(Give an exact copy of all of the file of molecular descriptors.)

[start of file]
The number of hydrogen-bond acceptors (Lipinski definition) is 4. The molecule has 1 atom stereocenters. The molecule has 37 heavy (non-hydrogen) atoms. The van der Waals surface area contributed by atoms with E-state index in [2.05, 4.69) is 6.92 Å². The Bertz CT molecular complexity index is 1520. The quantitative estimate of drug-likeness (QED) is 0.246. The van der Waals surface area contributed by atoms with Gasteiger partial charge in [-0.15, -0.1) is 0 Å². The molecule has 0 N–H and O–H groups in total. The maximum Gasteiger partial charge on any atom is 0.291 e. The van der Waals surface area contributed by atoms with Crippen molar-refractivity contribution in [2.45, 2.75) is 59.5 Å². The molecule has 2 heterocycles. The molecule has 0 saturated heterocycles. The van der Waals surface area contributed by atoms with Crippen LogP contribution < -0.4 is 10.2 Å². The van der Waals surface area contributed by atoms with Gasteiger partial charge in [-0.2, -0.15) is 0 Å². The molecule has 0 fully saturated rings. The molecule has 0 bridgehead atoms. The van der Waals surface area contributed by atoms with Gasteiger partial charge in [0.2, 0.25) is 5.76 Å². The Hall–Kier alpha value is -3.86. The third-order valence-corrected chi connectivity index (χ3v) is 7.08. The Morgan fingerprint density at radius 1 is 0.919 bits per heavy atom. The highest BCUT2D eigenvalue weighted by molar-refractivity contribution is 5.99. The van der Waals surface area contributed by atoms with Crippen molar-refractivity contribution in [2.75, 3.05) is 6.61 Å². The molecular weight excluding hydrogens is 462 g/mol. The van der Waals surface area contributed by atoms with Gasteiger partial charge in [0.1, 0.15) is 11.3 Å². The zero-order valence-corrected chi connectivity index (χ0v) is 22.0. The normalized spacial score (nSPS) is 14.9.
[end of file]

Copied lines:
The number of hydrogen-bond acceptors (Lipinski definition) is 4. The molecule has 1 atom stereocenters. The molecule has 37 heavy (non-hydrogen) atoms. The van der Waals surface area contributed by atoms with E-state index in [2.05, 4.69) is 6.92 Å². The Bertz CT molecular complexity index is 1520. The quantitative estimate of drug-likeness (QED) is 0.246. The van der Waals surface area contributed by atoms with Gasteiger partial charge in [-0.15, -0.1) is 0 Å². The molecule has 0 N–H and O–H groups in total. The maximum Gasteiger partial charge on any atom is 0.291 e. The van der Waals surface area contributed by atoms with Crippen molar-refractivity contribution in [2.45, 2.75) is 59.5 Å². The molecule has 2 heterocycles. The molecule has 0 saturated heterocycles. The van der Waals surface area contributed by atoms with Crippen LogP contribution < -0.4 is 10.2 Å². The van der Waals surface area contributed by atoms with Gasteiger partial charge in [-0.2, -0.15) is 0 Å². The molecule has 0 fully saturated rings. The molecule has 0 bridgehead atoms. The van der Waals surface area contributed by atoms with Gasteiger partial charge in [0.2, 0.25) is 5.76 Å². The Hall–Kier alpha value is -3.86. The third-order valence-corrected chi connectivity index (χ3v) is 7.08. The Morgan fingerprint density at radius 1 is 0.919 bits per heavy atom. The highest BCUT2D eigenvalue weighted by molar-refractivity contribution is 5.99. The van der Waals surface area contributed by atoms with Crippen molar-refractivity contribution in [2.75, 3.05) is 6.61 Å². The molecular weight excluding hydrogens is 462 g/mol. The van der Waals surface area contributed by atoms with Gasteiger partial charge in [0.1, 0.15) is 11.3 Å². The zero-order valence-corrected chi connectivity index (χ0v) is 22.0. The normalized spacial score (nSPS) is 14.9.